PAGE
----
6 Foods That Are Good For Your Teeth

Girl Shows Off Her Teeth In The Sunset

We often eat for our body's health — which is a great thing — but how often do your teeth and gums weigh in on your nutritional decisions?  Many of us forget that the foods that are good for your teeth.

Just about anybody can tell you that sweets aren't good for oral health. Those pesky sugars in candy, soft drinks and even sticky, dried fruits can wreak havoc in the form of cavities. But enough with this negativity! Rather than living a life of avoidance to protect your teeth, start reaching for foods that have a lot to offer your pearly whites (and the pink flesh that cradles them).

There are a lot of great foods out there that help keep your teeth clean and your smile healthy! Here are six toothsome choices that can keep your teeth clean:

1. Dairy.

No, it doesn't make your teeth whiter. It does something far better: the calcium in milk, yogurt, cheese and other dairy products keeps the enamel strong. Plus, a lot of dairy products are fortified with vitamin D, which is linked to lower rates of tooth decay in children. Even better, the American Academy of Pediatric Dentistry recommends that kids eat certain cheeses as a snack or after a meal. “Cheeses such as aged cheddar, swiss, mozzarella and Monterey jack stimulate the flow of saliva, clearing the mouth of food debris and acting as a buffer to neutralize the acids that attack teeth. The calcium and phosphorous found in cheese also reduce or prevent decreases in pH levels of saliva and promote remineralization of tooth enamel.” Huzzah. Pass the cheese board!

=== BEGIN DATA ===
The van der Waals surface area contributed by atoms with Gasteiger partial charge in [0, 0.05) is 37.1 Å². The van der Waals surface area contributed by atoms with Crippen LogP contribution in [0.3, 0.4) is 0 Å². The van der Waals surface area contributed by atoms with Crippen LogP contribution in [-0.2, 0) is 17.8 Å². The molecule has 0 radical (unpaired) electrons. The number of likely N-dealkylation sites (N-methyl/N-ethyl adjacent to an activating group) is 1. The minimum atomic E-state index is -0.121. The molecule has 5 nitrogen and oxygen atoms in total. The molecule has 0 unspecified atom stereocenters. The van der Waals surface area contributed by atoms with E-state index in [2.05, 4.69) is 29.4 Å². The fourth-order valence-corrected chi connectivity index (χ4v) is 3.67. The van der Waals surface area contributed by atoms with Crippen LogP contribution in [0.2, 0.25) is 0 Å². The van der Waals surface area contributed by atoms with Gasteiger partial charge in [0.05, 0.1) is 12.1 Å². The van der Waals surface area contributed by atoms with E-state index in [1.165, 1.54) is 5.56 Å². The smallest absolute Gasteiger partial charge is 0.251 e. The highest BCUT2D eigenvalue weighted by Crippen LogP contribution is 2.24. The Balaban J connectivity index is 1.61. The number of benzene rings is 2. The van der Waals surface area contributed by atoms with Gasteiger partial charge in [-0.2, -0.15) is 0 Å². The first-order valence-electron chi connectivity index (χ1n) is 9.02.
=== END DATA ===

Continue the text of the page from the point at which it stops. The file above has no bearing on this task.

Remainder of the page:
2. Get your crunch on.

No, silly, not with chips. Crisp veggies and fruits — like celery and apples — are packed with water and fiber and do a great job cleaning as you chomp.  According to the American Dental Association, chewing stimulates saliva, which can wash away acids and food bits and keep your teeth clean. 

Plate of Greens and Mushrooms

3. Leafy greens.